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Arthrodesis Rate and Patient Reported Outcomes After Anterior Lumbar Interbody Fusion Utilizing a Plasma-Sprayed Titanium Coated PEEK Interbody Implant: A Retrospective, Observational Analysis.

Joseph A. Sclafani, MD,1,2 Sophea R. Bergen, PA-C,1 Miranda Staples, Ph.D,2 Kevin Liang, Ph.D,2 Ramin Raiszadeh, MD1

1Spine Institute of San Diego, Minimally Invasive Spine Center of Excellence, San Diego, CA, 2Milestone Research Organization, San Diego, CA.



Anterior lumbar interbody fusion (ALIF) is utilized in symptomatic spinal disc destabilization due to degenerative lumbar disc disease, isthmic and degenerative spondylolisthesis, internal disc disruption, or pseudarthrosis after non-operative treatments fail. The addition of a plasma-sprayed titanium coating (PTC) to polyether ether ketone spacers (PEEK) may reduce the rate of implant subsidence or non-union secondary to poor osseous-integration of non-coated PEEK or metal interbody systems. 


A retrospective, non-randomized, single-center chart review, evaluated the post-surgical follow-up data of patients receiving a PTC PEEK implant during single or multi-level ALIF procedures to determine the clinical efficacy and rate of arthrodesis after utilization of a coated spacer. Standard roentgenographs or computed tomography were used to identify successful arthrodesis following the ALIF procedure and longitudinal clinical improvements were determined by scores on the Visual Analog Scale (VAS) for low back and leg pain. 


Forty-four subjects (48% male, mean=53 years) were included in this chart review. Follow-up radiology demonstrated radiographic union with bridging bone formation across the interbody space for 42/44 (96%) individuals with solid arthrodesis occurring at an average of 7.3 ± 2.3 months. Subjects demonstrated significant improvement in VAS low back pain (4.5 ± 2.4 point improvement, p=0.0001) and VAS leg pain (4.1 ± 3.3 point improvement, p=0.0001). While there was a significant reduction in the improvement of VAS low back pain of Worker's Compensation claimants as compared to other patients (3.9 ± 2.4 vs. 5.3 ± 2.1), there was no difference in VAS low back pain or leg pain when the data was stratified by gender, age, tobacco use, comorbidities, prior surgery, fusion construct length, use of supplemental posterior instrumentation, BMI, or diagnosis.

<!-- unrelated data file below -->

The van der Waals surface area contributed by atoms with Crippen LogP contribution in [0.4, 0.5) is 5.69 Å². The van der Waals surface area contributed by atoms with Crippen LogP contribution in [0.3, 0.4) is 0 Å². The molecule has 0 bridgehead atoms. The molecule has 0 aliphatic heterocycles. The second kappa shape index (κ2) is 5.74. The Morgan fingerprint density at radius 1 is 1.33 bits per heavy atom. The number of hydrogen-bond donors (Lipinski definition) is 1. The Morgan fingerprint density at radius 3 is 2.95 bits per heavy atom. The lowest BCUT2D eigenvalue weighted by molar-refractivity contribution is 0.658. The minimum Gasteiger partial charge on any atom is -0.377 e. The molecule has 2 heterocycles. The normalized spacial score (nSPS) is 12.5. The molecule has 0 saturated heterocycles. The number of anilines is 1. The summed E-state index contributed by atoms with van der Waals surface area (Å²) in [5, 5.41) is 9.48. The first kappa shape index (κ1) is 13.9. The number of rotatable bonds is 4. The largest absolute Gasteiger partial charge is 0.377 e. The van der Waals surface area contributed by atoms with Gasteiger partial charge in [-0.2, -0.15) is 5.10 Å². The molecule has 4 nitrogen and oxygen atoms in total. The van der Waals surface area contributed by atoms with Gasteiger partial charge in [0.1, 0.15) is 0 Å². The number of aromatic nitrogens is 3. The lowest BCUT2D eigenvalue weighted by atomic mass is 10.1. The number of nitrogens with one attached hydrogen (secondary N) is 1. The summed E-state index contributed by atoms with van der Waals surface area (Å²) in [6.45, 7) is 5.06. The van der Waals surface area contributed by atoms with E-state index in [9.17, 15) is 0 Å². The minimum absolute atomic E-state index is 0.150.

This study provides support that the addition of a PTC coating to a zero-profile PEEK lumbar interbody spacer facilitates rapid and stable fixation at the bone-implant interface. This facilitated osteogenesis is associated with significantly improved pain outcomes, low implant subsidence and a high definitive rate of arthrodesis. Future studies should include a prospective, randomized, controlled, multi-center approach to directly compare arthrodesis rates and clinical outcomes longitudinally between standard PEEK and biomaterial-coated PEEK interbody spacer systems.

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Plasma titanium coated PEEK, ALIF, arthrodesis, Pseudarthrosis, Patient outcomes, Spine surgery
Volume 11 Issue 1
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